Daniels Draws on Private Sector for 'New Crew'
By Kevin Corcoran, Special to Stateline
The common touch helped Mitch Daniels, who hit Indiana's campaign trail in a plaid shirt and corduroys, overcome Democrats' well-funded efforts to paint him as a wealthy corporate and political insider.
But as the former White House budget director readies for his swearing in Jan. 10 as Indiana's first Republican governor in 16 years, he's drawing heavily on his past life.
So far his key appointees have been trusted corporate executives who will make up the "new crew" he promised while crisscrossing the state in a Hoosier-built vehicle dubbed "RV One."
To lead the transition and serve as chief of staff, Daniels has appointed Indianapolis attorney Harry Gonso, the star quarterback who led Indiana University gridders to their only Rose Bowl appearance in 1968.
Daniels also has named a former Eli Lilly and Co. executive to manage the state's budget, the former leader of a sporting goods chain to take charge of Indiana's troubled license branch system, and the co-founder of Vera Bradley Designs to help spearhead state economic development efforts.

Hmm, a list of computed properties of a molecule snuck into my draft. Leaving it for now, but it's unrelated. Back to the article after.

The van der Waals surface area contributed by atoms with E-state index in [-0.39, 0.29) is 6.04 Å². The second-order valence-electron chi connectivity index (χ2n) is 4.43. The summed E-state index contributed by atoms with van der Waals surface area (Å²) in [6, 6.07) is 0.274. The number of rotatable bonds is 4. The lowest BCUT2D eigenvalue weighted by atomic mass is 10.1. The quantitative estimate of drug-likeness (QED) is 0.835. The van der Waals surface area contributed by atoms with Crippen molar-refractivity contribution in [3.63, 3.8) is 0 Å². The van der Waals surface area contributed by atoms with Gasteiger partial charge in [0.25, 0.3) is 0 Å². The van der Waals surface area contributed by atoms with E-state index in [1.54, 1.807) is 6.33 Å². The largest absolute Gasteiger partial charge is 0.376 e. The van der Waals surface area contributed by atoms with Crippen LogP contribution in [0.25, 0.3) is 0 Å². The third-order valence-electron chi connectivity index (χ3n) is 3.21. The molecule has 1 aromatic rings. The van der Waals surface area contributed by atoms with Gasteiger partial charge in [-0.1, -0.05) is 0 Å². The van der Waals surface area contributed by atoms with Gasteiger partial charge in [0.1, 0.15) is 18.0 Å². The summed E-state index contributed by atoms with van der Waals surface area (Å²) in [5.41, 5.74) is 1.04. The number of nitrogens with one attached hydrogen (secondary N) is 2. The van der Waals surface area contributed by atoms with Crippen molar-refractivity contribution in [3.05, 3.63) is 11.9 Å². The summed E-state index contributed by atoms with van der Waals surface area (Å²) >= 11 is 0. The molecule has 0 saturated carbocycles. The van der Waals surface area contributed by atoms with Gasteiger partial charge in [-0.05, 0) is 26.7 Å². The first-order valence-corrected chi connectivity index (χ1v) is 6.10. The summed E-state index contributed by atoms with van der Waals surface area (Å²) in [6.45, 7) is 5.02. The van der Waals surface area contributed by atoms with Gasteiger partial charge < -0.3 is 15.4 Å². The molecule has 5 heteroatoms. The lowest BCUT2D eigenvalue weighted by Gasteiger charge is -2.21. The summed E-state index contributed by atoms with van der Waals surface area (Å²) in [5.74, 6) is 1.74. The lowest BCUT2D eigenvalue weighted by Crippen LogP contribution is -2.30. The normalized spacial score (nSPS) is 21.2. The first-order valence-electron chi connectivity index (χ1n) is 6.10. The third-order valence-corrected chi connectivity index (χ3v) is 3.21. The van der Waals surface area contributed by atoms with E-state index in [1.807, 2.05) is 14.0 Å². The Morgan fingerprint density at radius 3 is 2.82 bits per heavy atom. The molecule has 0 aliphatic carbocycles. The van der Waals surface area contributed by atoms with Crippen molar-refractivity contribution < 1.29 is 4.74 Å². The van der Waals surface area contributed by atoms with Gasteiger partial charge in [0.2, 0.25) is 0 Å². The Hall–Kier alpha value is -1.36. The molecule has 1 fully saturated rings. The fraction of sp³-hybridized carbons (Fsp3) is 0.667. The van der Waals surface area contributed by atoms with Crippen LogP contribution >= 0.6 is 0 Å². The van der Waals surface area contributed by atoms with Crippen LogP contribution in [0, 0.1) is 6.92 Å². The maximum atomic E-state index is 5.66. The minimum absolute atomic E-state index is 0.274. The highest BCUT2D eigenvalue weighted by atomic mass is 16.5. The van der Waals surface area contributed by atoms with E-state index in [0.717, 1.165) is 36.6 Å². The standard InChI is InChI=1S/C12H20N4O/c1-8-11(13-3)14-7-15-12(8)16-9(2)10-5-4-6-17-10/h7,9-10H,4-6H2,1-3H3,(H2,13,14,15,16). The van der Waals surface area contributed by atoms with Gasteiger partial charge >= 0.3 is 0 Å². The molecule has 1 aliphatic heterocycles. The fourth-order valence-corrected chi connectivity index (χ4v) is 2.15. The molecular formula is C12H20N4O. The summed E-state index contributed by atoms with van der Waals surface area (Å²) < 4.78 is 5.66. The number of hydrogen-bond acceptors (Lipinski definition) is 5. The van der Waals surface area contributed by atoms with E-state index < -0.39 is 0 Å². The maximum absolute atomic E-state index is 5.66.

"Government was not designed to be a business, but it can be a heckuva lot more businesslike," Daniels said in an interview. "I've got to find a way to go in there with a cadre of outstanding people to whom I can say, Take that dysfunctional agency over there and improve it, make it work better.'"
Daniels' win over incumbent Democratic Gov. Joe Kernan by nearly 200,000 votes almost appears preordained in retrospect. But Kernan, who took over the state's top office after the sudden death of Gov. Frank O'Bannon (D) in 2003, ran a spirited campaign. And Daniels, in his first run for office, had several strikes against him.
He had spent years working for a big drug company. He had just left a top federal job. And he was a multi-millionaire from Indianapolis, the city many Hoosiers love to hate.
To downplay that image, Daniels campaigned as "My Man Mitch," a nickname given him by his former boss, President George W. Bush.
He began and ended his campaign at Hinkle Fieldhouse, an Indianapolis arena featured in "Hoosiers," the 1986 hit movie about a state high school basketball Cinderella team.